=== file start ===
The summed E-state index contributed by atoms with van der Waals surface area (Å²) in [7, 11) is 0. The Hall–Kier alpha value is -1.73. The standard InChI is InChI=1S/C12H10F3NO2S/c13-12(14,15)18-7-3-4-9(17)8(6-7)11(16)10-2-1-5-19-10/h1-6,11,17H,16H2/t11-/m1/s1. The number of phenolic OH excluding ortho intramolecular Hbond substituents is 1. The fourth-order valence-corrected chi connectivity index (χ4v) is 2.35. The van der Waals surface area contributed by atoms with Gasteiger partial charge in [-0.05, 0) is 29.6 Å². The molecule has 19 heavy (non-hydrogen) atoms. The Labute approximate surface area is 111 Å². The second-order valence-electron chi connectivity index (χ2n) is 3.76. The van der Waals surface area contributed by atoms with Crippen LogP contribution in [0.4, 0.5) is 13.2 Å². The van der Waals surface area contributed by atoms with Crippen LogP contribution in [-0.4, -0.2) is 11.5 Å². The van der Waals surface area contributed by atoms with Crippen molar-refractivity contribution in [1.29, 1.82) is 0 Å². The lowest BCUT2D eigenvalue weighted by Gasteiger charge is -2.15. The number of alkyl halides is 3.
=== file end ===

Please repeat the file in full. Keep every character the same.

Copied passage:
The summed E-state index contributed by atoms with van der Waals surface area (Å²) in [7, 11) is 0. The Hall–Kier alpha value is -1.73. The standard InChI is InChI=1S/C12H10F3NO2S/c13-12(14,15)18-7-3-4-9(17)8(6-7)11(16)10-2-1-5-19-10/h1-6,11,17H,16H2/t11-/m1/s1. The number of phenolic OH excluding ortho intramolecular Hbond substituents is 1. The fourth-order valence-corrected chi connectivity index (χ4v) is 2.35. The van der Waals surface area contributed by atoms with Gasteiger partial charge in [-0.05, 0) is 29.6 Å². The molecule has 19 heavy (non-hydrogen) atoms. The Labute approximate surface area is 111 Å². The second-order valence-electron chi connectivity index (χ2n) is 3.76. The van der Waals surface area contributed by atoms with Crippen LogP contribution in [0.4, 0.5) is 13.2 Å². The van der Waals surface area contributed by atoms with Crippen LogP contribution in [-0.4, -0.2) is 11.5 Å². The van der Waals surface area contributed by atoms with Crippen molar-refractivity contribution in [1.29, 1.82) is 0 Å². The lowest BCUT2D eigenvalue weighted by Gasteiger charge is -2.15. The number of alkyl halides is 3.